From that you get back a
201 Created response, along with a
Content-Location header which specifies the URL of the just-created order, something like
ok, then to add an item to an existing order:
The message can include url-encoded form data, specifying whatever you'd like to add to the order.
...gets some representation of the order. You could do content-type negotiation to figure out whether to format it as json, xml, or whatever. The response message would provide all the information about the order that you wish to share with the requester. Date received, status, order items, and so on.
I don't know what
FINISH is exactly, but from my naive view it is just a special kind of update to the order item, so that is just another POST with special form data. After a POST with finish, the response to a
GET will include a special indicator stating that the order is "complete."
To handle the payment, you may just use another POST on the same order. If your design calls for tracking accounts receivable, then you may have another object entirely. In other words if there is not one payment per order, but if a customer gets billed monthly or on some other rhythm, then you would have another object category like
/accounts/39839. But in the simple case you could just use the order object to track payment state.
POST to an order URL to provide credit-card or paypal information to obtain payment. Subsequently, a GET will retrieve a representation that includes the order has been paid for.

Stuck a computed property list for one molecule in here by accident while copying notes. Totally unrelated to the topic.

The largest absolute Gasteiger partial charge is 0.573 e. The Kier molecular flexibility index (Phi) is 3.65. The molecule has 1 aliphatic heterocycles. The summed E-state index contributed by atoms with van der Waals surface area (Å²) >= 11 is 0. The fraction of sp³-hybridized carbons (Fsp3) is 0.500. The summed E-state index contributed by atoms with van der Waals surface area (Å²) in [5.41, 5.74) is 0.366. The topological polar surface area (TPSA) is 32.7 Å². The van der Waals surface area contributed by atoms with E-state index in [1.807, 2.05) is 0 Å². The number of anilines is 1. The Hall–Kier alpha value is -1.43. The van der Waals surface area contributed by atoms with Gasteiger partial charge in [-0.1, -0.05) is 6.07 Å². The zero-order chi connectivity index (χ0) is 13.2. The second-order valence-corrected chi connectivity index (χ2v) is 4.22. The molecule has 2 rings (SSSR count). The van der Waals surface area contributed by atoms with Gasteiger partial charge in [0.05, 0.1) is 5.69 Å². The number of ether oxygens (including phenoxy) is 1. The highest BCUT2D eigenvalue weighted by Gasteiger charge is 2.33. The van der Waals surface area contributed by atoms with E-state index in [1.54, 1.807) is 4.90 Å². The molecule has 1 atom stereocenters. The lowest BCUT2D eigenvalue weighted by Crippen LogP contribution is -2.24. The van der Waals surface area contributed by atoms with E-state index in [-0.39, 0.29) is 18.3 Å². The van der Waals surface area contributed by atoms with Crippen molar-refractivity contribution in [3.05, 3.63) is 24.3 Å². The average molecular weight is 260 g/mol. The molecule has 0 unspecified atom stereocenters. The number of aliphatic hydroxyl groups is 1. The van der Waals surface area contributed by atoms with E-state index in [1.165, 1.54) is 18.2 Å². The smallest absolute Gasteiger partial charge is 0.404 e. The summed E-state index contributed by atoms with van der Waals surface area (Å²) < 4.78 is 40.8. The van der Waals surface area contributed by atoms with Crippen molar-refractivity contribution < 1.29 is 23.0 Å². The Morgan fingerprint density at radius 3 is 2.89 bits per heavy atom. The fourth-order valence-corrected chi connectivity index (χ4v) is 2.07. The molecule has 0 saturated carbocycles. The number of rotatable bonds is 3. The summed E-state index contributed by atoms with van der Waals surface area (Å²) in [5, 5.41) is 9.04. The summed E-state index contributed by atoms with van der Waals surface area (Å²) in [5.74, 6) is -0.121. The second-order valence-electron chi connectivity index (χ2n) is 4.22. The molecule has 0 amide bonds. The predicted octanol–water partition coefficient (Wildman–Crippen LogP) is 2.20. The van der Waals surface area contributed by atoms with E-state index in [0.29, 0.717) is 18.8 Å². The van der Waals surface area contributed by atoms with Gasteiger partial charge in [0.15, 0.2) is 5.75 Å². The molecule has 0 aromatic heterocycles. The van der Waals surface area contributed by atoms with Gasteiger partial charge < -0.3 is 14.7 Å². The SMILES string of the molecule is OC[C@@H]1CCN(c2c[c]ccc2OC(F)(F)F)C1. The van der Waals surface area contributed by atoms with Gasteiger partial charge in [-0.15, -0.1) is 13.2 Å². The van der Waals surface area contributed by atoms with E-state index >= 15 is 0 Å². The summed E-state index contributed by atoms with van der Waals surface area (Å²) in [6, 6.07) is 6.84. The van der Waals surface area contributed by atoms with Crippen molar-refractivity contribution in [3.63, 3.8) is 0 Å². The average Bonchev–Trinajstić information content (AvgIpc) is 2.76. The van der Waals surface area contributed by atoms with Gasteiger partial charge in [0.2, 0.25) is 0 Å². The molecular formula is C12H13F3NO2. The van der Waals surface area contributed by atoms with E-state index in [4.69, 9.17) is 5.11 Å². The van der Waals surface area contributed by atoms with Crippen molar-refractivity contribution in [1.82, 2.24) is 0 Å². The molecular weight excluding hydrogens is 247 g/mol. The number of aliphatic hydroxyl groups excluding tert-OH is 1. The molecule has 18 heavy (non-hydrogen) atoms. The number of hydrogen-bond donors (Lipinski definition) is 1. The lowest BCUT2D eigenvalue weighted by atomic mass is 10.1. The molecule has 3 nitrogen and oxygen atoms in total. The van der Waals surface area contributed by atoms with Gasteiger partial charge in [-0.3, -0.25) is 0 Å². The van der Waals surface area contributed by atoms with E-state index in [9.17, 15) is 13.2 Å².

The "Send" is not an HTTP request, I would think. Send is something YOU do to fulfill the order after receiving payment. Perhaps some system in your shop can post to
/orders/872872872 to mark it sent. Subsequently, a GET will retrieve a representation that includes the order has been shipped, with maybe a tracking number.
I would be careful about using
PUT. PUT indicates a insertion of an entire object into a repository, and implicit replacement if the object already exists. But your model doesn't call for that. The order manager manages the order, and exposes a limited set of operations (create, add item, etc) on each order. Insertion of an entire order is not one of those operations. Therefore PUT seems like the wrong thing in your scenario.
PUT would be right if you were inserting a document into a repository. For example imagine an auction where you offer an item for sale. You might use
POST to create the auction item, then receive
/items/29829 as the URL for the item. Then a PUT might be used to add an image to the item being auctioned - you might PUT to
/items/29829/mainImage or something like that. PUT implies you know the URL of the thing to which you are PUT-ting.
I don't know if I can specify an operation in the request's body - is it ok or not?
HTTP has only a limiited set of verbs. Your "order" object has a variety of states. You need to map the HTTP verbs to the state transitions. It makes sense to use POST to the order object for each state transition or state change. You might think of this as specifying "an operation" in the request body, but to me it is specifying the details of the request in the request body. This is precisely what the request body is for.
For more background, check out How to get a cup of coffee.